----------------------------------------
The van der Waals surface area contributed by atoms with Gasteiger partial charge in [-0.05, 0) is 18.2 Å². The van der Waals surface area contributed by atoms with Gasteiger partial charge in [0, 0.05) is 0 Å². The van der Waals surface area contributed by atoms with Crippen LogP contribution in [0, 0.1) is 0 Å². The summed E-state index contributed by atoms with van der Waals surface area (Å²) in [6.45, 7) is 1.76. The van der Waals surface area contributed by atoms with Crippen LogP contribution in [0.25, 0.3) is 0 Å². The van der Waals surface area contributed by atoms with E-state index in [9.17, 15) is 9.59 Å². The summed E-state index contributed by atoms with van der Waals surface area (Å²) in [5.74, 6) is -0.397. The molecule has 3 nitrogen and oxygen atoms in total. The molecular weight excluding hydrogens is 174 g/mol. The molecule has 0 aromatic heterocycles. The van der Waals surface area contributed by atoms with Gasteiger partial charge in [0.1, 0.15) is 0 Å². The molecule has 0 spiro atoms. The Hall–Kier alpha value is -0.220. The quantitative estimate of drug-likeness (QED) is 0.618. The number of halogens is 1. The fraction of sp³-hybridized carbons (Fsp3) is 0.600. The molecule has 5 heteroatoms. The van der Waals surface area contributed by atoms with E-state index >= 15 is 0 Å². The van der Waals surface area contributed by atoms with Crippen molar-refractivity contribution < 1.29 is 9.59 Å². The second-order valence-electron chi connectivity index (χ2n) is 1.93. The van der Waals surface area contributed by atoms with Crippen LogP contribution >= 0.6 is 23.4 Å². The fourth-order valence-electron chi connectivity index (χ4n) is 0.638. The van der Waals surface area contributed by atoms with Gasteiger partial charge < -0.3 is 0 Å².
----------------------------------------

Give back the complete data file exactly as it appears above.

The van der Waals surface area contributed by atoms with Gasteiger partial charge in [-0.05, 0) is 18.2 Å². The van der Waals surface area contributed by atoms with Gasteiger partial charge in [0, 0.05) is 0 Å². The van der Waals surface area contributed by atoms with Crippen LogP contribution in [0, 0.1) is 0 Å². The summed E-state index contributed by atoms with van der Waals surface area (Å²) in [6.45, 7) is 1.76. The van der Waals surface area contributed by atoms with Crippen LogP contribution in [0.25, 0.3) is 0 Å². The van der Waals surface area contributed by atoms with E-state index in [9.17, 15) is 9.59 Å². The summed E-state index contributed by atoms with van der Waals surface area (Å²) in [5.74, 6) is -0.397. The molecule has 3 nitrogen and oxygen atoms in total. The molecular weight excluding hydrogens is 174 g/mol. The molecule has 0 aromatic heterocycles. The van der Waals surface area contributed by atoms with Gasteiger partial charge in [0.1, 0.15) is 0 Å². The molecule has 0 spiro atoms. The Hall–Kier alpha value is -0.220. The quantitative estimate of drug-likeness (QED) is 0.618. The number of halogens is 1. The fraction of sp³-hybridized carbons (Fsp3) is 0.600. The molecule has 5 heteroatoms. The van der Waals surface area contributed by atoms with E-state index >= 15 is 0 Å². The van der Waals surface area contributed by atoms with Crippen molar-refractivity contribution < 1.29 is 9.59 Å². The second-order valence-electron chi connectivity index (χ2n) is 1.93. The van der Waals surface area contributed by atoms with Crippen LogP contribution >= 0.6 is 23.4 Å². The fourth-order valence-electron chi connectivity index (χ4n) is 0.638. The van der Waals surface area contributed by atoms with Gasteiger partial charge < -0.3 is 0 Å².